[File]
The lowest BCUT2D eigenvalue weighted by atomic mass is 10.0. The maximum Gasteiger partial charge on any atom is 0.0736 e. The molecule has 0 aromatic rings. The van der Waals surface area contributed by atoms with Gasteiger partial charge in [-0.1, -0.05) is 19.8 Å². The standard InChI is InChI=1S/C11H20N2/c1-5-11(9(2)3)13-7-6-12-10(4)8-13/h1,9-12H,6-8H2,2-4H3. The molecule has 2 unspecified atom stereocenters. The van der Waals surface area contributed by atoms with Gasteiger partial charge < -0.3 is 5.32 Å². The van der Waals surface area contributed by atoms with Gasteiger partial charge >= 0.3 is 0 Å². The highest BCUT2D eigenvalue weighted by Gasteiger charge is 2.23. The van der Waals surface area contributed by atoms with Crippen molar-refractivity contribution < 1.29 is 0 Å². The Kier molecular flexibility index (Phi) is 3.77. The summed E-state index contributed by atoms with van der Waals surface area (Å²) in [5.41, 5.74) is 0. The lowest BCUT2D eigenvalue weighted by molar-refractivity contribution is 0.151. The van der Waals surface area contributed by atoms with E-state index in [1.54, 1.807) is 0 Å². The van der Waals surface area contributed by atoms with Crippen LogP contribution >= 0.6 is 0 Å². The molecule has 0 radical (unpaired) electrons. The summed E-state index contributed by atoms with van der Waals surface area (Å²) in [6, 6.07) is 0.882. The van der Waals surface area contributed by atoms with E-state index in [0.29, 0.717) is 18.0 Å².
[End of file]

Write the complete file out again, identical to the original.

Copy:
The lowest BCUT2D eigenvalue weighted by atomic mass is 10.0. The maximum Gasteiger partial charge on any atom is 0.0736 e. The molecule has 0 aromatic rings. The van der Waals surface area contributed by atoms with Gasteiger partial charge in [-0.1, -0.05) is 19.8 Å². The standard InChI is InChI=1S/C11H20N2/c1-5-11(9(2)3)13-7-6-12-10(4)8-13/h1,9-12H,6-8H2,2-4H3. The molecule has 2 unspecified atom stereocenters. The van der Waals surface area contributed by atoms with Gasteiger partial charge < -0.3 is 5.32 Å². The van der Waals surface area contributed by atoms with Gasteiger partial charge >= 0.3 is 0 Å². The highest BCUT2D eigenvalue weighted by Gasteiger charge is 2.23. The van der Waals surface area contributed by atoms with Crippen molar-refractivity contribution < 1.29 is 0 Å². The Kier molecular flexibility index (Phi) is 3.77. The summed E-state index contributed by atoms with van der Waals surface area (Å²) in [5.41, 5.74) is 0. The lowest BCUT2D eigenvalue weighted by molar-refractivity contribution is 0.151. The van der Waals surface area contributed by atoms with E-state index in [1.54, 1.807) is 0 Å². The van der Waals surface area contributed by atoms with Crippen LogP contribution >= 0.6 is 0 Å². The molecule has 0 radical (unpaired) electrons. The summed E-state index contributed by atoms with van der Waals surface area (Å²) in [6, 6.07) is 0.882. The van der Waals surface area contributed by atoms with E-state index in [0.29, 0.717) is 18.0 Å².